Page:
• Revenue Cycle Management
  • COVID-19
  • Reimbursement
  • Diabetes Awareness Month
  • Risk Management
  • Patient Retention
  • Staffing
  • Medical Economics® 100th Anniversary
  • Coding and documentation
  • Business of Endocrinology
  • Telehealth
  • Physicians Financial News
  • Cybersecurity
  • Cardiovascular Clinical Consult
  • Locum Tenens, brought to you by LocumLife®
  • Weight Management
  • Business of Women's Health
  • Practice Efficiency
  • Finance and Wealth
  • EHRs
  • Remote Patient Monitoring
  • Sponsored Webinars
  • Medical Technology
  • Billing and collections
  • Acute Pain Management
  • Exclusive Content
  • Value-based Care
  • Business of Pediatrics
  • Concierge Medicine 2.0 by Castle Connolly Private Health Partners
  • Practice Growth
  • Concierge Medicine
  • Business of Cardiology
  • Implementing the Topcon Ocular Telehealth Platform
  • Malpractice
  • Influenza
  • Sexual Health
  • Chronic Conditions
  • Technology
  • Legal and Policy
  • Money
  • Opinion
  • Vaccines
  • Practice Management
  • Patient Relations
  • Careers

Are We Recession-Bound? Look to China for the Answer


After a shaky start to 2016, some fear we're at the beginning of another recession. If we are, its origins will be in China.

The market is down. Investors are worried. According to Bloomberg, stockholders have already reclaimed $8.8 billion from world equity markets in 2016. This suggests we might be recession-bound.* According to most authorities, whether we are in a recession or not is contingent on China. This is because this massive country is now powering the world’s growth due to its large economy. There are reasons China might go awry or it could stay afloat. This is why.

On the negative side, China has debt that is 300% of its total economy, more hefty than our own which is roughly equal to our total economy. Although the relationship between debt and economic growth is complicated, some academics indicate there is a negative correlation. If this is true, China’s debt could impact it adversely and secondarily, the rest of the world.

The Shanghai Composite compared to the S&P since 2011 (as of Jan. 11, 2016). The Shanghai Composite is in orange. The S&P is in blue. The Shanghai Composite spiked higher than the S&P in mid-2015 and since has fallen sharply.

On the positive side, though China’s stock market has slumped, thereby already affecting the rest of the world, its market is not reflective of the total cash available in China. Yu Hua wrote in the Opinion Page of The New York Times on May 11, 2014, “Corrupt officials generally do not spend the huge sums they acquire from kickbacks, and are loath to deposit their money in banks for fear it will be discovered. So they hide their money instead. The professor estimates that as much as 50 percent of the surplus money supply may have been taken out of circulation for this reason.” The author is referring to an unnamed professor of literature. If this is the case, there still is plenty of cash In China. We just don’t know about it.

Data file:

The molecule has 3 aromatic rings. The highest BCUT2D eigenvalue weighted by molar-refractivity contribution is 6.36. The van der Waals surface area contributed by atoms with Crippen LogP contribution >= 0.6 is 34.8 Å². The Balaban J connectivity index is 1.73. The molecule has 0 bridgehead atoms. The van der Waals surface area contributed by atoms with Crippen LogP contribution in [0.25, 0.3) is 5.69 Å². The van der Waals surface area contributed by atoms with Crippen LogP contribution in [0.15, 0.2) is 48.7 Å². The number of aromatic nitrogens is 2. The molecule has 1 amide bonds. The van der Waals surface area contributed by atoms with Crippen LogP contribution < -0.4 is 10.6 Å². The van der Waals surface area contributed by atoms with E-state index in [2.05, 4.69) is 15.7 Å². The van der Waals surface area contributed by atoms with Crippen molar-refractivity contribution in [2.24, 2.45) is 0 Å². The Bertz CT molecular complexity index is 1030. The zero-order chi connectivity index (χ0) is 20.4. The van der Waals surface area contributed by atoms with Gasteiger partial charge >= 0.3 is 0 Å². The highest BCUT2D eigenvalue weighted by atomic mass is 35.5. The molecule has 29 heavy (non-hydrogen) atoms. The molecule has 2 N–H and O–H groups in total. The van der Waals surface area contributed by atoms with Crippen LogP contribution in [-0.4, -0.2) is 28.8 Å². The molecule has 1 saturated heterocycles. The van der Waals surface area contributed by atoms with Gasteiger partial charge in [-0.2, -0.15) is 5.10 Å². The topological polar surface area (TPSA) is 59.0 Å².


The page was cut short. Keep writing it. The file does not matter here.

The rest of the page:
The question is: Where will the corrupt money be spent? Lately, there has been a crackdown in China so public officials and others harboring such money are loath to spend it at home for fear of drawing attention to themselves which could lead to arrest and jail (see box at left). Instead, they squirrel it away or spend it abroad.

A scenario I foresee that could benefit the Chinese economy would be one where political leniency is employed by the government for a period of time allowing corrupt cash to freely enter the Chinese economy. This could revitalize the broken economy.

It is great to be optimistic and hope the latter will happen. I would like to believe that it or something similar will boost China. Still, we know that evidence suggests that making an accurate prediction about what will happen is fruitless.

The best approach for an investor, it appears, is to construct a portfolio with which she can live with the results no matter what happens. Of course, this means the return cannot be optimal because less risk will likely be taken. But, it also means less downside too.

*Recently, recessions have been happening every 7½ years. Since 1929, they have lasted between eight and 18 months.

Related Videos
Victor J. Dzau, MD, gives expert advice
Victor J. Dzau, MD, gives expert advice